Tick Talk: A Conversation about Lyme

Anh Nguyen '19, Contributing Writer

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Four speakers shared their expertise and personal stories with Lyme disease, a tick-borne disease caused by bacterial infection, on Tuesday, April 30.

The event was sponsored by Sam’s Spoons Foundation, a non-profit organization based in Pennsylvania that provides financial support for Lyme patients. Speakers included Mary Beth Pfeiffer, an investigative journalist and author of ‘Lyme: the First Epidemic of Climate Change’; Dr. Neil Spector, an oncologist and researcher from Duke University; Dr. Chris Turnpaugh, local Lyme practitioner and board member of Sam’s Spoons; Jeff Stauffer, a developer of tick tracking apps; and Stephen Smith ’92, president and CEO of L. L. Bean.

Lyme disease leaves many people with serious medical complications and treatments vary from patient to patient.

“Lyme is the most terrifying yet least reported health crisis in the U.S. Pennsylvania had the most reported victims last year and no one is immune,” says Logan Ditillo, a Lyme survivor attending the event. “Keep the consequences of Lyme in mind!”

Carrie Perry ’94, founder of Sam’s Spoons Foundation, advocates for her daughter, Sam, who combated Lyme in high school and is now healthier after treatment. In a video shared at the event, Perry’s daughter states that IGeneX testing helped her understand that she had Lyme disease.

“After a year and a half of taking antibiotics at a high dose every single day, it was wreaking more havoc on my body than it was leading me to wellness, so we decided to try hyperbaric oxygen therapy,” the video said.

Stauffer, chief insect information officer of TickTracker App, introduced how his app uses “data-driven, community-based, vector ecology tracking to unite citizens and scientists against tick borne diseases.” He also represented the LivLyme foundation based in Denver, Colorado.

Spector pointed to the similarities between targeted treatment of cancer, his area of expertise, and Lyme disease. “We have gone, in oncology, from everyone taking chemotherapy to us[ing] drugs that can activate the immune system.”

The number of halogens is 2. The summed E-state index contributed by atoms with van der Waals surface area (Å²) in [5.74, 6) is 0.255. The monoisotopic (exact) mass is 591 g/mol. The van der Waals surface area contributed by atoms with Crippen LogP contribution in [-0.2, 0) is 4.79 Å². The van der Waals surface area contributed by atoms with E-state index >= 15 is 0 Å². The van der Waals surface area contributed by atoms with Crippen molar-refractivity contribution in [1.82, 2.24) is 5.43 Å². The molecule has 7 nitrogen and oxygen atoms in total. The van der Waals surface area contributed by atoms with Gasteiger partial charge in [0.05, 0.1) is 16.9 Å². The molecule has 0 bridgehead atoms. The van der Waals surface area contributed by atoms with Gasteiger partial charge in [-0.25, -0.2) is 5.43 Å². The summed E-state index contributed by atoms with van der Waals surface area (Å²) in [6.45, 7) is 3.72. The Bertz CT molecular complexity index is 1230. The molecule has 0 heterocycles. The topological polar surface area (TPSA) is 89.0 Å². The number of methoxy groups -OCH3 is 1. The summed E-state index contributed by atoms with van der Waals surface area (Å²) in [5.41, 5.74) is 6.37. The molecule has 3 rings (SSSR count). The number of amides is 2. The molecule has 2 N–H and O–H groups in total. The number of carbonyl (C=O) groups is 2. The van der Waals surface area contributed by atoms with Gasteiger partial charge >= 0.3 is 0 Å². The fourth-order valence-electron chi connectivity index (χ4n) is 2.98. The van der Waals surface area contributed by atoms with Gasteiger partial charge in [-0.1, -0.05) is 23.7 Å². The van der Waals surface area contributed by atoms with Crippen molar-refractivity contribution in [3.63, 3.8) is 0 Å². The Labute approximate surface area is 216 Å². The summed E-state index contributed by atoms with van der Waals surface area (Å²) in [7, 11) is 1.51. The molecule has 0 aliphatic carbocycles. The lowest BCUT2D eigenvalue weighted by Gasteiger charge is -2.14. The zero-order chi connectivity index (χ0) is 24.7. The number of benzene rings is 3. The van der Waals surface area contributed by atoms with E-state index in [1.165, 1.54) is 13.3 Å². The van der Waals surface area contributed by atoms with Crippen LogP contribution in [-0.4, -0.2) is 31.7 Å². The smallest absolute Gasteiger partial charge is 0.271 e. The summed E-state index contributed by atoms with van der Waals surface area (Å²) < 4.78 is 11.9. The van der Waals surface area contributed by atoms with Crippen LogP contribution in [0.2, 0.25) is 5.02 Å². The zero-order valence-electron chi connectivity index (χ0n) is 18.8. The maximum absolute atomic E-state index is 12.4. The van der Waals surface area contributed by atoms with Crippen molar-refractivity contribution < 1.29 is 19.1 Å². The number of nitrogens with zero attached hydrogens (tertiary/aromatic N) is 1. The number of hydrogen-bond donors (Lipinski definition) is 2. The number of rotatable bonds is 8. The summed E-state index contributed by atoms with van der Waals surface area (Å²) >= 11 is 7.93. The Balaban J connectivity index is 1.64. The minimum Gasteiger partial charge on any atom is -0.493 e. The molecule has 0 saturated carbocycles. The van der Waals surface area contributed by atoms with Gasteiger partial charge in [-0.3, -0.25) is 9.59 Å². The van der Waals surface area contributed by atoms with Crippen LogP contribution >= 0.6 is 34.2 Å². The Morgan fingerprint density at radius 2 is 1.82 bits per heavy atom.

“Do not let health challenges define who you are or what you can do,” he said.

Pfeiffer explained the current political, scientific and clinical challenges associated with the narrative of Lyme in mainstream publication. “Lyme is not at all managed well. We know that because too many people stay sick,” she stated. Pfeiffer emphasized that Lyme is worldwide, climate driven and underestimated.

Turnpaugh discussed how remnants of the disease can linger in a body even after the disease has been treated. “You can treat Lyme, but if you are not treating the ghost of Lyme disease, you are not getting better,” he said.

Smith concluded with emphasizing the importance of learning more about tick prevention.   “Be vigilant about it, immediately process the information and turn it around and share with as many circles as you have.” His company prioritizes tick awareness for their employees, carrying out training for tick bite check, putting tick removal tools along their outdoor trails and developing products tick repellent products.

The documentary “Under Our Skin” was shown after the panel discussion. A livestream of the panel discussion can be accessed through this link: https://www.youtube.com/watch?v=iM5b9ZhXUMc.

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